I welcomed my daughter into the world in December of 1990. Motherhood was everything I thought it would be and everything I could not even have begun to imagine. She grew up smart, beautiful, full of joy and life. It was like watching my heart walk around outside my body. There were the usual ups and downs of childhood and those awesome, fun tween and teenager years. I knew she was experimenting with drinking and I didn't think much about it other than I assumed it was the same kind of experimenting that I did as a young adult.
She went to college in Colorado and made decent grades her freshman year. She called close to the end of the school year to say she thought she needed to be closer to home for school and enrolled in a community college for the next year.
She lived with me and went to Normandale College. During that time, I could tell that something was going on. Avery didn't seem like "herself", but I could never put my finger on it. She would go out a lot, but she always came home and got up in the morning to go to school. By November 2008, things were getting really bad with Avery not showing up, not doing what she said she was going to do and really lashing out at us.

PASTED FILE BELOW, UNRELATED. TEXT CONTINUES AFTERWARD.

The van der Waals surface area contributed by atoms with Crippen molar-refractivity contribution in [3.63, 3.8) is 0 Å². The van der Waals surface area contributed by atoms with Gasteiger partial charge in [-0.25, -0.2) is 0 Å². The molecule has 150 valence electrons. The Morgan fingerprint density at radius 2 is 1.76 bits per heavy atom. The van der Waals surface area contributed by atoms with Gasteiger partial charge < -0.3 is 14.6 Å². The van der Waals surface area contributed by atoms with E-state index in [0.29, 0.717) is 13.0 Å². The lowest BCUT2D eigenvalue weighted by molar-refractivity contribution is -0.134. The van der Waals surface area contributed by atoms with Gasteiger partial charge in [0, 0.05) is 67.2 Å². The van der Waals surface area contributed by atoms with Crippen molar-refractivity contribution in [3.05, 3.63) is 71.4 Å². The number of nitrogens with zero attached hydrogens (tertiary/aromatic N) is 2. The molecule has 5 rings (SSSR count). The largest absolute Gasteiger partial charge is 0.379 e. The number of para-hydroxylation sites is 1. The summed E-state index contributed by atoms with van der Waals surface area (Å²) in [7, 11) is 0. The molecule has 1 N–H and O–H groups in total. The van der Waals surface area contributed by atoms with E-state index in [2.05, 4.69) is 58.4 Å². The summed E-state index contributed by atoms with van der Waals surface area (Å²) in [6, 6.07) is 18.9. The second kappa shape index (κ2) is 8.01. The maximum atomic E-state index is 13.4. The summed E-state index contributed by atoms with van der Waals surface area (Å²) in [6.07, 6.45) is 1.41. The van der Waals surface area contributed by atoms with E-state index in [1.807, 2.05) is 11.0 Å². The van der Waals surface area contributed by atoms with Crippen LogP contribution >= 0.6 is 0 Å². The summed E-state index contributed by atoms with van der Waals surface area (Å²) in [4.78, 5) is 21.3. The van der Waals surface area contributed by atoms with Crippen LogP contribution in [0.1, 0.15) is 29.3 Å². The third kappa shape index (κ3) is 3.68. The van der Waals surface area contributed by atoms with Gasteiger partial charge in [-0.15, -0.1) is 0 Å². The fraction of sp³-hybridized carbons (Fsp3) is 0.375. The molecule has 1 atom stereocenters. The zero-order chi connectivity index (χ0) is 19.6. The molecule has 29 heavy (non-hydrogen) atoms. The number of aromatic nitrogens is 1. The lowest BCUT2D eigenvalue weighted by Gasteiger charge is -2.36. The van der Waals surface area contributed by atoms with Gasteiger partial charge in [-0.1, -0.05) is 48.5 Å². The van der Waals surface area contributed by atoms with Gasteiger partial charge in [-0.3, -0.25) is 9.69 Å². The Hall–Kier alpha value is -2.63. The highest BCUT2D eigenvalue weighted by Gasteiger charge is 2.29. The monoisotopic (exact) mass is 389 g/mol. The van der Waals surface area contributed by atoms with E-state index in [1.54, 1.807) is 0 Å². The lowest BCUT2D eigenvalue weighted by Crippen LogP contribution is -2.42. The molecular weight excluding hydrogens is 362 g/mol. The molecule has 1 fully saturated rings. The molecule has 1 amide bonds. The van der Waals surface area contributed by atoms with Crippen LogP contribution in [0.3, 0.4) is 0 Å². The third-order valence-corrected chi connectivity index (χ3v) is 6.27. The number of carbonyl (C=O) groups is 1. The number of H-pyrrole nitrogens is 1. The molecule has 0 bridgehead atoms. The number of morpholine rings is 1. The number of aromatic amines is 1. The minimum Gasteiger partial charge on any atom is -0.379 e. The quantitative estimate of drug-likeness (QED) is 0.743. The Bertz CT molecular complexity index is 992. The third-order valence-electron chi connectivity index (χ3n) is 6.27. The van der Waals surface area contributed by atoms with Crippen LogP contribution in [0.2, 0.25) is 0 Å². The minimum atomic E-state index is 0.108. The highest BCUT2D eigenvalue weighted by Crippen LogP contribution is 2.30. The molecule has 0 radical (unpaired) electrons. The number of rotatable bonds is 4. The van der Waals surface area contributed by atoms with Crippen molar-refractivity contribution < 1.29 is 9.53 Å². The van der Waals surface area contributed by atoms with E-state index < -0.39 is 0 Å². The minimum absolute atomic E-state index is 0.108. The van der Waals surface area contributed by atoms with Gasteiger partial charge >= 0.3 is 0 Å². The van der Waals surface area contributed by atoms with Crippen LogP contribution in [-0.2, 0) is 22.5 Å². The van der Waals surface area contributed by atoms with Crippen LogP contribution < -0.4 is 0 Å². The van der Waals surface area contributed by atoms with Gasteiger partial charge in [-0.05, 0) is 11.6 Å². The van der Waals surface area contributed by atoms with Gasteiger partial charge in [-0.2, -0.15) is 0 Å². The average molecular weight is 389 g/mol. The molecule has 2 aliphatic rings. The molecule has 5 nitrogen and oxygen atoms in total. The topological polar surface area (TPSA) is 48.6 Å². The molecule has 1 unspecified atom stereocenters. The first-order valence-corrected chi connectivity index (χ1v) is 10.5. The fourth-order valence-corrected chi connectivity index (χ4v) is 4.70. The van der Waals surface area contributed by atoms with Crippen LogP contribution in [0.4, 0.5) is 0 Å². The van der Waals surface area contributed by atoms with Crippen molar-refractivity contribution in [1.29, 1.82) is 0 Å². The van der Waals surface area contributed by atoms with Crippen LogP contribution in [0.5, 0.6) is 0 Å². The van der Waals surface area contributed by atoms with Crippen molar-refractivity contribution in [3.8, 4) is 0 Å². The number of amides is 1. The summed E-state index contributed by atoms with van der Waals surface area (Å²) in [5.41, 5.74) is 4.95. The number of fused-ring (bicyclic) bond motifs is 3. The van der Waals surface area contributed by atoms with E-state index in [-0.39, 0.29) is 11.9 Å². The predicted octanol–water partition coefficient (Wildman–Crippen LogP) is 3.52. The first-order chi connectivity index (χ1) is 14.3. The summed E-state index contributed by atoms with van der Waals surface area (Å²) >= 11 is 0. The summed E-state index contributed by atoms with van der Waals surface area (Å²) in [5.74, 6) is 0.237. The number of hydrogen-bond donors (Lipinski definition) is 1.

Her father and I thought she had a drinking problem. We picked her up after school and had an intervention in the minivan. She could go to a 30-day treatment program or would not be able to live at home. She basically said screw you and left the van. That Thanksgiving was the hardest holiday I ever experienced. I was in contact with Avery and I wanted to be with her, but I kept calling a helpline for addiction and they advised me that if I wanted my daughter to get better, I needed her to hit her lowest low and not invite her to Thanksgiving when I had already kicked her out of the house would be sending the wrong message. It was counter-intuitive, because I wanted Avery to know how much I loved her and wanted her there, yet the most loving thing I could do was to tell her she can't be with the family while she is using.